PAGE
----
# Difference between particle and state

I have recently started studying particle physics, and I was surprised by the description of hadrons. At first I was told that the $\Delta^0$ baryon was composed by one up and two down quarks, and that was fine. But then I saw this description:

$\Delta^0 = \frac{1}{\sqrt{3}} \big( udd + dud + ddu \big)$

which is a symmetrization of $udd$. This fact made me think that $\Delta^0$ was just a system of three identical bosons, which could individually be in the states $u$ and $d$ (just like a system of two electrons which can individually be in the states spin up or spin down). Does this make sense at all? In case it does, what's the name of that boson that can be in the $u$ state or $d$ state in $\Delta^0$ ?

(Note that by "$u$" I always mean "up quark", never "spin up", and similar with $d$).

I will restrict my argument to the two-electron system. However, logically the same argument follows in case of $\Delta^{0}$ Baryons also

Consider a system of two electrons \begin{equation} |\psi^{-}\rangle=\frac{1}{\sqrt{2}}(|\uparrow\rangle|\downarrow\rangle-|\downarrow\rangle|\uparrow\rangle) \end{equation}

If we want to find out the state of individual electrons that belongs to the $|\psi^{-}\rangle$ then we need to trace over the second particle (partial trace operation, https://en.wikipedia.org/wiki/Partial_trace) which would return \begin{equation} \rho=\frac{1}{2}(|\uparrow\rangle\langle \uparrow|+|\downarrow\rangle\langle \downarrow|) \end{equation} Which is nothing but maximally mixed state. But, now the state of individual electron does not belong to the two-electron state $|\psi^{-}\rangle$. It's just a equal mixture of up and down spins. Moreover, as electrons belonging to $|\psi^{-}\rangle$ are indistinguishable in nature we cannot specify the state of first or second electron that belongs to $|\psi^{-}\rangle$ individually.

Similar argument would follow for $\Delta^{0}$ Boson.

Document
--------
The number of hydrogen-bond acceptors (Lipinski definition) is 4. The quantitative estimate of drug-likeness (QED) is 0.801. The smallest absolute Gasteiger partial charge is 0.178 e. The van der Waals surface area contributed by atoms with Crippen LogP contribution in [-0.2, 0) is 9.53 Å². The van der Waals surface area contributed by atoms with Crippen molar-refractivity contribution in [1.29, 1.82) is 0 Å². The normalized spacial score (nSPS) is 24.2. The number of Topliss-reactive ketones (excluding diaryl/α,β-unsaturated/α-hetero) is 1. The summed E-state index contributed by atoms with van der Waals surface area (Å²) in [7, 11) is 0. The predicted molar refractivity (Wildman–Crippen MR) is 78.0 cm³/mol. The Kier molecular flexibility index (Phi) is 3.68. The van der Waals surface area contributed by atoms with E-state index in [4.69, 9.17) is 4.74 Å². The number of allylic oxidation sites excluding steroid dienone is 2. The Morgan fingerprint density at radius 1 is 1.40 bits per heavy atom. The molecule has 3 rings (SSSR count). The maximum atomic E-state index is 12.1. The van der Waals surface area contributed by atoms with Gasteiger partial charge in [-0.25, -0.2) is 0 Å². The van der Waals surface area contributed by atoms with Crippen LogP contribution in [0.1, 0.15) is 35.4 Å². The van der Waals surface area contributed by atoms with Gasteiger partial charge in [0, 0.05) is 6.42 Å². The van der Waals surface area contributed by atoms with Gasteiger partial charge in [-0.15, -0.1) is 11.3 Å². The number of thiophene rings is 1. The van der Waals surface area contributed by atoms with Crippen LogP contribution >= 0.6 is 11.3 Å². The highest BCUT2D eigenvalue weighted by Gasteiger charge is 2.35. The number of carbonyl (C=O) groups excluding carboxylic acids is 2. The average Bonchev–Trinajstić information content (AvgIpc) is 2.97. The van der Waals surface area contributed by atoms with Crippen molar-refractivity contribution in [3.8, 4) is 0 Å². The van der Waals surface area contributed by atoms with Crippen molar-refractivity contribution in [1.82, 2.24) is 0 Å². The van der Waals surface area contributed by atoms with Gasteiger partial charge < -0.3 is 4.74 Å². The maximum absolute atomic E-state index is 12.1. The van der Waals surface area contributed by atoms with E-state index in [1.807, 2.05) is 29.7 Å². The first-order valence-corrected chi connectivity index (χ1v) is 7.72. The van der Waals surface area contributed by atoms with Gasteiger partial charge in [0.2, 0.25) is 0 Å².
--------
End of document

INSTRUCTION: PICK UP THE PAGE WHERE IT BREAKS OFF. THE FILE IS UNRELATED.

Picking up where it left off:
• Sorry but I think you didn't understand my question. The two electron case was just something I understand and which looks similar to the case I don't understand. Two electrons are two identical particles, and your answer explains their state. What are the three identical particles that form a $\Delta^0$ ? – MBolin Nov 2 '17 at 20:29
• How do you define electron as a particle? In quantum Mechanics, there is no definition of particles. Only quantum state is defined. – WInterfell Nov 2 '17 at 20:34
• At best you can say quantum state of quarks that belongs to $\Delta^{0}$ Baryons is maximally mixed. However, as I mentioned in the answer , it does not make sense to talk about state of individual "particles" in a system of identical particles. – WInterfell Nov 2 '17 at 20:40
• That does answer my question (partially). Up and down quarks are states, just like spin up or down. If an electron can be in spin up or spin down states, what particle can be in up quark or down quark states? – MBolin Nov 2 '17 at 20:40
• What are those identical particles in the system $\Delta^0$ @WInterfell ? – MBolin Nov 2 '17 at 20:44

which is a symmetrization of udd.

This fact made me think that Δ0 was just a system of three identical bosons, which could individually be in the states u and d (just like a system of two electrons which can individually be in the states spin up or spin down). Does this make sense at all?

Sorry it cannot be bosons, otherwise at very high energies, where all three interactions are supposed to be one, see this theory, this statement would hold in the sense that just the symmetry of upness and downness would characterize the valence quarks, a type of spin. At our energies quarks have masses and are separable so there cannot be one generic quark in interactions.

Hadrons are very complicated anyway, because there is also the color quantum number so simplified models are just a help, not written in stone. Have a look at this to see the quark antiquark gluon content of a hadron.

In case it does, what's the name of that boson that can be in the u state or d state in Δ0

It should always be a fermion, the generic GUT particle in different representations.